The Strauss fest continues, with Montserrat Caballé singing the final scene from Salomé, under the baton of Leonard Bernstein.



Allein was tut's? Was tut's?
Ich habe deinen Mund geküßt,
Jokanaan
”.

Wunderbar!
« Last Edit: April 14, 2021, 11:47:07 AM by ritter »
ritter
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«Ognuno sta solo sul cuor della terra
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ed è subito sera.»

Offline Mirror Image

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Re: What are you listening 2 now?
« Reply #37794 on: April 14, 2021, 11:50:27 AM »
Indeed she was. Good day, André.

The Strauss fest continues, with Montserrat Caballé singing the final scene from Salomé, under the baton of Leonard Bernstein.



Allein was tut's? Was tut's?
Ich habe deinen Mund geküßt,
Jokanaan
”.

Wunderbar!

It seems that Bernstein didn’t conduct a lot of Strauss. I know he’s recorded some of the symphonic poems while on Columbia. Does he strike you as a good Straussian, Rafael?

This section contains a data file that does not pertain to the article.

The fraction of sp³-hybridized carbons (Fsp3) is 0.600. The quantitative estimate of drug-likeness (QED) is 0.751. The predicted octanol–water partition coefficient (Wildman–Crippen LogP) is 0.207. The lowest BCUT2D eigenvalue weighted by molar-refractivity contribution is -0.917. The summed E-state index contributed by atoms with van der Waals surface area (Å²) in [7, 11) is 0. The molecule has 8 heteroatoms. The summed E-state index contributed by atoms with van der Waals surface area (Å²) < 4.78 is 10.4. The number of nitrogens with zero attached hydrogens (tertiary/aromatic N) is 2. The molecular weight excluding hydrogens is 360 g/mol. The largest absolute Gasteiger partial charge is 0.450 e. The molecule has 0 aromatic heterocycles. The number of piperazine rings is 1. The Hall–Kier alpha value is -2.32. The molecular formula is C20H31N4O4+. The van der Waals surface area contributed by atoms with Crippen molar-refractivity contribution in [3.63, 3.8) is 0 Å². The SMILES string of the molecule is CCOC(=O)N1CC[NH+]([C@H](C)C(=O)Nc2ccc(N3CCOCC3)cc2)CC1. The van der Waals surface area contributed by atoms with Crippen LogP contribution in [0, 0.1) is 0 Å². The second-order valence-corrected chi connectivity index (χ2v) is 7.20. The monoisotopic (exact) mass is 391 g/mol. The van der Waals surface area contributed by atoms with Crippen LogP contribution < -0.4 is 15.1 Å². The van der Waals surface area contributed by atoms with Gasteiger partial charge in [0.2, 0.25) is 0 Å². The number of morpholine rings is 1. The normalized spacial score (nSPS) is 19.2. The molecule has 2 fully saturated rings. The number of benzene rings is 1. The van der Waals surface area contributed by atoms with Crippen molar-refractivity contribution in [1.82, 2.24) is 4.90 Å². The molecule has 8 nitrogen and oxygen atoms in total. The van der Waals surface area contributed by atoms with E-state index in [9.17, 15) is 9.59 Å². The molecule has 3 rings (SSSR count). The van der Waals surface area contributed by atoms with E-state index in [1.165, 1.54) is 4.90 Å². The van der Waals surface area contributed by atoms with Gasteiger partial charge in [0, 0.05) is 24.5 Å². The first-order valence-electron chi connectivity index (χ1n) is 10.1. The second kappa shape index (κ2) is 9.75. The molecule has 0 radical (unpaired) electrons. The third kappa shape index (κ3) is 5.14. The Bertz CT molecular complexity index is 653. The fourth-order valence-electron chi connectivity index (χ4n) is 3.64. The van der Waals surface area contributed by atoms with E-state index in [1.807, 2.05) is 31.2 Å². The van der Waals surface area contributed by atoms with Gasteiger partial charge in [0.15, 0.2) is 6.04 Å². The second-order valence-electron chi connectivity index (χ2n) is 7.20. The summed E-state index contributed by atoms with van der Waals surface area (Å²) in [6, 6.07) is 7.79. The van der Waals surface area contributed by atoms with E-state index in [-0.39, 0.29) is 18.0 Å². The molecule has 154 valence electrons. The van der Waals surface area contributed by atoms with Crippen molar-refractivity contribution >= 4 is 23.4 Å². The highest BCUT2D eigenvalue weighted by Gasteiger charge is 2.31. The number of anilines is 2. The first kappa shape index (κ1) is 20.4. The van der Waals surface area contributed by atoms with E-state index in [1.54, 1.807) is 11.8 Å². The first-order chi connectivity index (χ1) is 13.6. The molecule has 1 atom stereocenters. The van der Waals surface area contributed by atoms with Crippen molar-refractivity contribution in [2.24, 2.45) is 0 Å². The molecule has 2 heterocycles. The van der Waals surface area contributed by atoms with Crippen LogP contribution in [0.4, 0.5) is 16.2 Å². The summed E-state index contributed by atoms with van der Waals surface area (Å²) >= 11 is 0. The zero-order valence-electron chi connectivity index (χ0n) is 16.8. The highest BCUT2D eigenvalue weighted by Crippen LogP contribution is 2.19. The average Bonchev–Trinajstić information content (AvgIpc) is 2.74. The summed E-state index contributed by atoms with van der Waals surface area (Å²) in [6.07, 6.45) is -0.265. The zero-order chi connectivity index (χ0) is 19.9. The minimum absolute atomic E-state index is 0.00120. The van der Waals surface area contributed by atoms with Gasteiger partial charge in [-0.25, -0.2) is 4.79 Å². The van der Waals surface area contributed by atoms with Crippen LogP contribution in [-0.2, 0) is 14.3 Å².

Don’t forget your four A’s, folks: Alex, Arnie, Alban and Anton


Offline ritter

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Re: What are you listening 2 now?
« Reply #37795 on: April 14, 2021, 11:56:17 AM »
It seems that Bernstein didn’t conduct a lot of Strauss. I know he’s recorded some of the symphonic poems while on Columbia. Does he strike you as a good Straussian, Rafael?
I don’t know much if it, only these selections from Salome, and the Rosenkavalier from Vienna. I think the latter is a splendid recording, and has something special to it I cannot really describe...

EDIT:

...or perhaps I can? It’s as if Bernstein, a foreigner in Vienna (and a highly beloved on at that) was trying to more echt-Wienerisch than any Viennese could ever be. The result is really charming...
« Last Edit: April 14, 2021, 12:06:07 PM by ritter »